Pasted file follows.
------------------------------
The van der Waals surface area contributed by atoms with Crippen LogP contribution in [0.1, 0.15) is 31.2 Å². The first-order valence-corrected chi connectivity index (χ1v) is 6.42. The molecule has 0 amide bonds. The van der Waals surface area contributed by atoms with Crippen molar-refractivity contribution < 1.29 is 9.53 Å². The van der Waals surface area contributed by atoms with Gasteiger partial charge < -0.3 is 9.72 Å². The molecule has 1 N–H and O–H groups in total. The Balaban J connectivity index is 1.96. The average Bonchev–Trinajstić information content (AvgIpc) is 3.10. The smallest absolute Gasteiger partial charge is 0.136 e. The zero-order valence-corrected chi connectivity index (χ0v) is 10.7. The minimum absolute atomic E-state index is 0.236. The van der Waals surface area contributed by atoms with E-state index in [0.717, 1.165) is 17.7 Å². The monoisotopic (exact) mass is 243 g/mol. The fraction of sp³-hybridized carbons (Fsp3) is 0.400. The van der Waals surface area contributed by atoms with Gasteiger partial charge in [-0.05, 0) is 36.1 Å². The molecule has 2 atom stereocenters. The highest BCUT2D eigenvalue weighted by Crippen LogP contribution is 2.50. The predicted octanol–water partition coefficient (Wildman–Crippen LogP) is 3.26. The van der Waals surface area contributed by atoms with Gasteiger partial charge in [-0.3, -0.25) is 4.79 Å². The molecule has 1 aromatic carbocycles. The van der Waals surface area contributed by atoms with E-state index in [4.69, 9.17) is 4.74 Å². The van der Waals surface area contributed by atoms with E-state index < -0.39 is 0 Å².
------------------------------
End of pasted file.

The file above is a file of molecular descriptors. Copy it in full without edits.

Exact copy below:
The van der Waals surface area contributed by atoms with Crippen LogP contribution in [0.1, 0.15) is 31.2 Å². The first-order valence-corrected chi connectivity index (χ1v) is 6.42. The molecule has 0 amide bonds. The van der Waals surface area contributed by atoms with Crippen molar-refractivity contribution < 1.29 is 9.53 Å². The van der Waals surface area contributed by atoms with Gasteiger partial charge < -0.3 is 9.72 Å². The molecule has 1 N–H and O–H groups in total. The Balaban J connectivity index is 1.96. The average Bonchev–Trinajstić information content (AvgIpc) is 3.10. The smallest absolute Gasteiger partial charge is 0.136 e. The zero-order valence-corrected chi connectivity index (χ0v) is 10.7. The minimum absolute atomic E-state index is 0.236. The van der Waals surface area contributed by atoms with E-state index in [0.717, 1.165) is 17.7 Å². The monoisotopic (exact) mass is 243 g/mol. The fraction of sp³-hybridized carbons (Fsp3) is 0.400. The van der Waals surface area contributed by atoms with Gasteiger partial charge in [-0.05, 0) is 36.1 Å². The molecule has 2 atom stereocenters. The highest BCUT2D eigenvalue weighted by Crippen LogP contribution is 2.50. The predicted octanol–water partition coefficient (Wildman–Crippen LogP) is 3.26. The van der Waals surface area contributed by atoms with Gasteiger partial charge in [-0.3, -0.25) is 4.79 Å². The molecule has 1 aromatic carbocycles. The van der Waals surface area contributed by atoms with E-state index in [4.69, 9.17) is 4.74 Å². The van der Waals surface area contributed by atoms with E-state index < -0.39 is 0 Å².